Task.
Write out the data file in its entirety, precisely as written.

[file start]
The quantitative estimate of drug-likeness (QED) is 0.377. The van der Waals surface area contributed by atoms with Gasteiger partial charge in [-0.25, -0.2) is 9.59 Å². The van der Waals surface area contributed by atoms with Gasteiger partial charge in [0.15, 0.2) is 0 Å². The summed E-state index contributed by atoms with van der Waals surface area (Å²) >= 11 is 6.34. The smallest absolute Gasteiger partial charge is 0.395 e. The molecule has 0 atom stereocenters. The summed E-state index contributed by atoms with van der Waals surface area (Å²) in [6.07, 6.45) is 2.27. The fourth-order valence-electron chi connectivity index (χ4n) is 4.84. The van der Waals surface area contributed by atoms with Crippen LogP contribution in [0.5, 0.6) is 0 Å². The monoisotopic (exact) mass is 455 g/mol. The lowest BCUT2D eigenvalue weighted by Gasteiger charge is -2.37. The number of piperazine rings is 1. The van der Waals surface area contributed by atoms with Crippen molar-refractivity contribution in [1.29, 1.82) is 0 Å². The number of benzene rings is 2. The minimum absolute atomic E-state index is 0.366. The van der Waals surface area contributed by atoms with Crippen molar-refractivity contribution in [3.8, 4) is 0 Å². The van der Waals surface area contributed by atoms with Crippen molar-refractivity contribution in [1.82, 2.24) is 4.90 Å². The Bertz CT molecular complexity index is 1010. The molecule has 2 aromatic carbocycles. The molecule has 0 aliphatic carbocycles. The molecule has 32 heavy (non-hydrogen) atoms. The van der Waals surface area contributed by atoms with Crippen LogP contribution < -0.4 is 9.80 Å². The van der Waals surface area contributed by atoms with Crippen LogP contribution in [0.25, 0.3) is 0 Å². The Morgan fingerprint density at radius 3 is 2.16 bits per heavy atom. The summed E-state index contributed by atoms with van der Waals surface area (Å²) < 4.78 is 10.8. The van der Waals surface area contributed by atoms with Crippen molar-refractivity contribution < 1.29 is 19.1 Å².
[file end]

The quantitative estimate of drug-likeness (QED) is 0.377. The van der Waals surface area contributed by atoms with Gasteiger partial charge in [-0.25, -0.2) is 9.59 Å². The van der Waals surface area contributed by atoms with Gasteiger partial charge in [0.15, 0.2) is 0 Å². The summed E-state index contributed by atoms with van der Waals surface area (Å²) >= 11 is 6.34. The smallest absolute Gasteiger partial charge is 0.395 e. The molecule has 0 atom stereocenters. The summed E-state index contributed by atoms with van der Waals surface area (Å²) in [6.07, 6.45) is 2.27. The fourth-order valence-electron chi connectivity index (χ4n) is 4.84. The van der Waals surface area contributed by atoms with Crippen LogP contribution in [0.5, 0.6) is 0 Å². The monoisotopic (exact) mass is 455 g/mol. The lowest BCUT2D eigenvalue weighted by Gasteiger charge is -2.37. The number of piperazine rings is 1. The van der Waals surface area contributed by atoms with Crippen molar-refractivity contribution in [1.29, 1.82) is 0 Å². The number of benzene rings is 2. The minimum absolute atomic E-state index is 0.366. The van der Waals surface area contributed by atoms with Crippen molar-refractivity contribution in [3.8, 4) is 0 Å². The van der Waals surface area contributed by atoms with Crippen molar-refractivity contribution in [1.82, 2.24) is 4.90 Å². The Bertz CT molecular complexity index is 1010. The molecule has 2 aromatic carbocycles. The molecule has 0 aliphatic carbocycles. The molecule has 32 heavy (non-hydrogen) atoms. The van der Waals surface area contributed by atoms with Crippen LogP contribution < -0.4 is 9.80 Å². The van der Waals surface area contributed by atoms with Crippen LogP contribution in [0.25, 0.3) is 0 Å². The Morgan fingerprint density at radius 3 is 2.16 bits per heavy atom. The summed E-state index contributed by atoms with van der Waals surface area (Å²) < 4.78 is 10.8. The van der Waals surface area contributed by atoms with Crippen molar-refractivity contribution < 1.29 is 19.1 Å².